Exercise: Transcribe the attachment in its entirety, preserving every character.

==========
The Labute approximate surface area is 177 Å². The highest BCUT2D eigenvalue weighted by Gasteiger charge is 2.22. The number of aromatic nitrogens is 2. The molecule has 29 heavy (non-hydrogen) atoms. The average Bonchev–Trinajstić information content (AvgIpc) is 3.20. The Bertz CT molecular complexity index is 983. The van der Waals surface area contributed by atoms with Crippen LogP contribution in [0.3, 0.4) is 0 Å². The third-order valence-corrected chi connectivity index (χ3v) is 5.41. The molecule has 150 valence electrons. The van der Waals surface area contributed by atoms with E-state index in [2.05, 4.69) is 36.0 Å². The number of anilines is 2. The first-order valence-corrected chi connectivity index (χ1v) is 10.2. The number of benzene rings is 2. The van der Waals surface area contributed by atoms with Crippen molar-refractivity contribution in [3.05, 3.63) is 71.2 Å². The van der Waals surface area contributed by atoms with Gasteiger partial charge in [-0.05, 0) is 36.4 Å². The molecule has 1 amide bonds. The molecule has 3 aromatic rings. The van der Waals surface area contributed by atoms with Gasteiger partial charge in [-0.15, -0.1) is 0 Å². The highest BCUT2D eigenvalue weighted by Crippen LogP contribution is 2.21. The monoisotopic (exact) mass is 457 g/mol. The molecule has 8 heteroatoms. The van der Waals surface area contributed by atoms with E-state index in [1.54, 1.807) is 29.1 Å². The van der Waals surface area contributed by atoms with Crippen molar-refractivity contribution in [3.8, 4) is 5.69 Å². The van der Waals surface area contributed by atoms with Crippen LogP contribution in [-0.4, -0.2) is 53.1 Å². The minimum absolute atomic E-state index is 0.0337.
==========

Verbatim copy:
The Labute approximate surface area is 177 Å². The highest BCUT2D eigenvalue weighted by Gasteiger charge is 2.22. The number of aromatic nitrogens is 2. The molecule has 29 heavy (non-hydrogen) atoms. The average Bonchev–Trinajstić information content (AvgIpc) is 3.20. The Bertz CT molecular complexity index is 983. The van der Waals surface area contributed by atoms with Crippen LogP contribution in [0.3, 0.4) is 0 Å². The third-order valence-corrected chi connectivity index (χ3v) is 5.41. The molecule has 150 valence electrons. The van der Waals surface area contributed by atoms with E-state index in [2.05, 4.69) is 36.0 Å². The number of anilines is 2. The first-order valence-corrected chi connectivity index (χ1v) is 10.2. The number of benzene rings is 2. The van der Waals surface area contributed by atoms with Crippen molar-refractivity contribution in [3.05, 3.63) is 71.2 Å². The van der Waals surface area contributed by atoms with Gasteiger partial charge in [-0.05, 0) is 36.4 Å². The molecule has 1 amide bonds. The molecule has 3 aromatic rings. The van der Waals surface area contributed by atoms with Gasteiger partial charge in [-0.15, -0.1) is 0 Å². The highest BCUT2D eigenvalue weighted by Crippen LogP contribution is 2.21. The monoisotopic (exact) mass is 457 g/mol. The molecule has 8 heteroatoms. The van der Waals surface area contributed by atoms with E-state index in [1.54, 1.807) is 29.1 Å². The van der Waals surface area contributed by atoms with Crippen molar-refractivity contribution in [3.8, 4) is 5.69 Å². The van der Waals surface area contributed by atoms with Crippen LogP contribution in [-0.4, -0.2) is 53.1 Å². The minimum absolute atomic E-state index is 0.0337.